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Apr 5, 2016; Indianapolis, IN, USA; The Connecticut Huskies player celebrate after defeating the Syracuse Orange 82-51 at Bankers Life Fieldhouse. Mandatory Credit: Brian Spurlock-USA TODAY Sports

UConn Defeats Syracuse 82-51, Continues to Make History

Few collegiate athletes are lucky enough to call themselves champions at least once in their collegiate career. Fewer are lucky enough to call themselves champions twice during their collegiate careers. Even less can call themselves champions four times in their college careers.

Then there are UConn women’s basketball players Breanna Stewart, Morgan Tuck, and Moriah Jefferson who were skilled enough to become four-time NCAA women’s basketball champions after Tuesday night’s NCAA Championship win against Syracuse, 82-51.

Though it was a UConn dominated game from the beginning, Tuesday night proved to be a night of history for both teams.

For the Syracuse Orange women, Tuesday night’s game was the first time the team appeared in the NCAA Final. For the Huskies, Tuesday night’s win made for their fourth consecutive NCAA national championship win.

From the first quarter, the Huskies proved their last three years of dominance were not just years of luck. In the first four minutes of the game, the Huskies went on a 9-0 run with seven of those points being made by the three UConn seniors. Syracuse scored two points from a layup by guard Brittney Sykes to put Syracuse on the board, 9-2. The closest the Orange women were to the Huskies in the first quarter was by seven points, with the Huskies leading 13-6 and 4:59 left on the clock. By the end of the quarter UConn led by 15 points, the score set at 28-13. Syracuse left the first quarter with absolutely no offensive rebounds.

The following quarters ended the same way as the first. In the second quarter, the Huskies held Syracuse to only 10 points and they led at the half 50-23. Though it ended with a UConn dominated 64-43 score, the third quarter was a little bit different for the Orange women. For almost six minutes, Syracuse went on a 16-0 run. Eight of those points were made by guard Cornelia Fondren, who was the lead scorer for Syracuse Tuesday night with 16 points of her own.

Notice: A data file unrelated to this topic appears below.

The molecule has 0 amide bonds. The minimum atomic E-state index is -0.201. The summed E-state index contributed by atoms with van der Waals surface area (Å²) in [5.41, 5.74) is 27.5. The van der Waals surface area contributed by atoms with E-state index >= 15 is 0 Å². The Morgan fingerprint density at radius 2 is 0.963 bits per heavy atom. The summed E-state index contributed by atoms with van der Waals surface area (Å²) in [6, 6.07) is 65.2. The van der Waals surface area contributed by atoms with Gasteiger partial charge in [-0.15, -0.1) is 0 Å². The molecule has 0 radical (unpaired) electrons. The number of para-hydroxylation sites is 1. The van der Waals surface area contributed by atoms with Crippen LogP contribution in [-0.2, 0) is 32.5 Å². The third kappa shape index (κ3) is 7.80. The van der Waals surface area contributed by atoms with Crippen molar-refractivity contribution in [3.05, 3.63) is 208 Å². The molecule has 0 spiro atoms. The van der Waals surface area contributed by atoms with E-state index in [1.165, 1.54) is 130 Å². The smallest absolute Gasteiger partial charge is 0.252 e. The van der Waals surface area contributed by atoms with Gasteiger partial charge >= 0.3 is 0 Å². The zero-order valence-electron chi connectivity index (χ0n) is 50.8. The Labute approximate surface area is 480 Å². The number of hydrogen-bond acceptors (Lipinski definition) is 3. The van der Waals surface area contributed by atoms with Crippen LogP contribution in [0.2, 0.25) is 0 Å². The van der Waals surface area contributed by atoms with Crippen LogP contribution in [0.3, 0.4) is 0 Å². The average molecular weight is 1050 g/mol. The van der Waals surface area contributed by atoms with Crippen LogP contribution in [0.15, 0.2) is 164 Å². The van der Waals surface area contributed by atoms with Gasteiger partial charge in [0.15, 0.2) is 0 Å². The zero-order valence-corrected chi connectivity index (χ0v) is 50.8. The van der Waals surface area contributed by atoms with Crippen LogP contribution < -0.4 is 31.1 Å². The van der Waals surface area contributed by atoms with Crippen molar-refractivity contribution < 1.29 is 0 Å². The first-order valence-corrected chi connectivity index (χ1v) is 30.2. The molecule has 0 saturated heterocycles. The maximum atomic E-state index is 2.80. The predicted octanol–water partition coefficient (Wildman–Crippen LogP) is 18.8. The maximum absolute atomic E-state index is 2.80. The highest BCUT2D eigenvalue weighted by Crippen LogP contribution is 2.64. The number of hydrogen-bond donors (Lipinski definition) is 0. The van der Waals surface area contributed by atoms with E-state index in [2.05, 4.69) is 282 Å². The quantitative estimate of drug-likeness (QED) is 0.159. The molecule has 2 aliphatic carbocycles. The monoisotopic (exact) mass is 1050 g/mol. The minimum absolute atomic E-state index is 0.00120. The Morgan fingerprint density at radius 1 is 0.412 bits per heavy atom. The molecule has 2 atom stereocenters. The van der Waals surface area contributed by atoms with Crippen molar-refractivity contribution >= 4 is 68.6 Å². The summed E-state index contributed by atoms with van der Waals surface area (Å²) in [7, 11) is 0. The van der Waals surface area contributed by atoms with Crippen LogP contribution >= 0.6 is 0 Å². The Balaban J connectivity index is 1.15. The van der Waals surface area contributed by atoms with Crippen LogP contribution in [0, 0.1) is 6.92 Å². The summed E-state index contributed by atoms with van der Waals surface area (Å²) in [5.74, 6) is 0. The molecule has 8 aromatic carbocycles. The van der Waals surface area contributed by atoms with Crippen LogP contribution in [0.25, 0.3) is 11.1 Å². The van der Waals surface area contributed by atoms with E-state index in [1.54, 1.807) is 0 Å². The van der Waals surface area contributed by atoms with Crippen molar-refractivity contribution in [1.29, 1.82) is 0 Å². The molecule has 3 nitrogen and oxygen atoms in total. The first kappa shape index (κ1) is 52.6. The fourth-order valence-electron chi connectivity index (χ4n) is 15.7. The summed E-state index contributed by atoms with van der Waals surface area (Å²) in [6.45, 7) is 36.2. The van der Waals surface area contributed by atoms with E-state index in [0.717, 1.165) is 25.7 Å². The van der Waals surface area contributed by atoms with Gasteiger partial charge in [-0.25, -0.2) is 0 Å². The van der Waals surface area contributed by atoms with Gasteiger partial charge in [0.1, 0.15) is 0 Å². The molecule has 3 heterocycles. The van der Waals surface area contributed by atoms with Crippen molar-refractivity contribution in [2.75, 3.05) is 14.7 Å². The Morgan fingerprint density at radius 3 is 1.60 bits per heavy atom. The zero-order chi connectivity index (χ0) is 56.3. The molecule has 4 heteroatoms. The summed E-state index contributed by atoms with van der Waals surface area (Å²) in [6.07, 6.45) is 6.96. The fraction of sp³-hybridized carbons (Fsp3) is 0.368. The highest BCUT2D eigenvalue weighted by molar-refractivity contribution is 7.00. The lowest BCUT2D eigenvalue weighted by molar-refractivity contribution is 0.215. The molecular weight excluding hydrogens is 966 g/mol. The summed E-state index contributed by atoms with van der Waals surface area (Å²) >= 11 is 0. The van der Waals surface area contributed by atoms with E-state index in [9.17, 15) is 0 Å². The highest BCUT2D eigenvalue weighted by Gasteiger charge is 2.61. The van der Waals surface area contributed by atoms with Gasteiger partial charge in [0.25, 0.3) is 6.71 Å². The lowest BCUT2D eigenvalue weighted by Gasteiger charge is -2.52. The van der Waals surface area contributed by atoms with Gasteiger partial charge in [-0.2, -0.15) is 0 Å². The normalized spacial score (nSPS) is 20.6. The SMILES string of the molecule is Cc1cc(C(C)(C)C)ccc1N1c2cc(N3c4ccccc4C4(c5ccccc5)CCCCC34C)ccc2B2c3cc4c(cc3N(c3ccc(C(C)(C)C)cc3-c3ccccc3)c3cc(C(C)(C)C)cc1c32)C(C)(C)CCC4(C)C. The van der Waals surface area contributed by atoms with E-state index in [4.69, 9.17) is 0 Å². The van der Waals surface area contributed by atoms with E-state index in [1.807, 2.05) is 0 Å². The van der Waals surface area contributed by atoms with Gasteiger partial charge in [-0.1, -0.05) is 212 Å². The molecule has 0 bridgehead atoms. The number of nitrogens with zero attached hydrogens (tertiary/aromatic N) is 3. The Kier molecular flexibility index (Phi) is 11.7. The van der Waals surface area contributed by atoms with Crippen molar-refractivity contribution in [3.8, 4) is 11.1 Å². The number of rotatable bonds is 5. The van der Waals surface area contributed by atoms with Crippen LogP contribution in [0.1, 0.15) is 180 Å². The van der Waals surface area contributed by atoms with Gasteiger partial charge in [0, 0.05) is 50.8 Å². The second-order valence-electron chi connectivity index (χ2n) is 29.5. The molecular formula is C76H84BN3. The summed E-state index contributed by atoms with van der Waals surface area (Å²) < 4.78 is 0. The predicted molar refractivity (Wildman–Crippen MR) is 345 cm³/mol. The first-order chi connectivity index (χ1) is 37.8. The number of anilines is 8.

The fourth quarter was a Huskies controlled quarter, as they held Syracuse to only eight points. UConn scored 18 points during the fourth, leaving the final score at 82-51.

UConn seniors Stewart, Tuck, and Jefferson scored a combined total of 56 points, five more than what Syracuse as a team scored. Forward Breanna Stewart scored the most points of the game with 24, followed by fellow senior forward Morgan Tuck’s 19 points, and guard Moriah Jefferson who added in 13 points of her own.

Stewart, Tuck, and Jefferson broke a record Tuesday night as for the first time in Division I Basketball history, they were the first seniors to win four NCAA basketball championships.

Those three seniors also helped account for another piece of basketball history made last night.

Tuesday night’s win gave coach Geno Auriemma his 11th NCAA Championship title, the most titles by a coach in both a men’s or women’s program. Auriemma had been tied with the legendary John Wooden who won 10 titles with the Bruins. For Auriemma, his 11th win comes in his 31st season with the Huskies.

Tuck, who’s been at UConn for four of Auriemma’s best coaching seasons, says she couldn’t be more thankful for the legacy Geno Auriemma gave her and her classmates the chance to leave.

Though they did not leave with a championship trophy, Syracuse did prove to many that they were just as good as many of the other teams they met on the road to the finals. For the Orange women, this championship appearance could be the first of many more to come.

After the numerous celebrations the Huskies women’s team is sure to attend after returning to Connecticut, the time will come for Coach Geno Auriemma to say goodbye to the three seniors that have managed to make history of their own. But coach Auriemma and the Huskies are good at handling change.

They do have 10 other championships with a number of different players, after all.

About Kayla James

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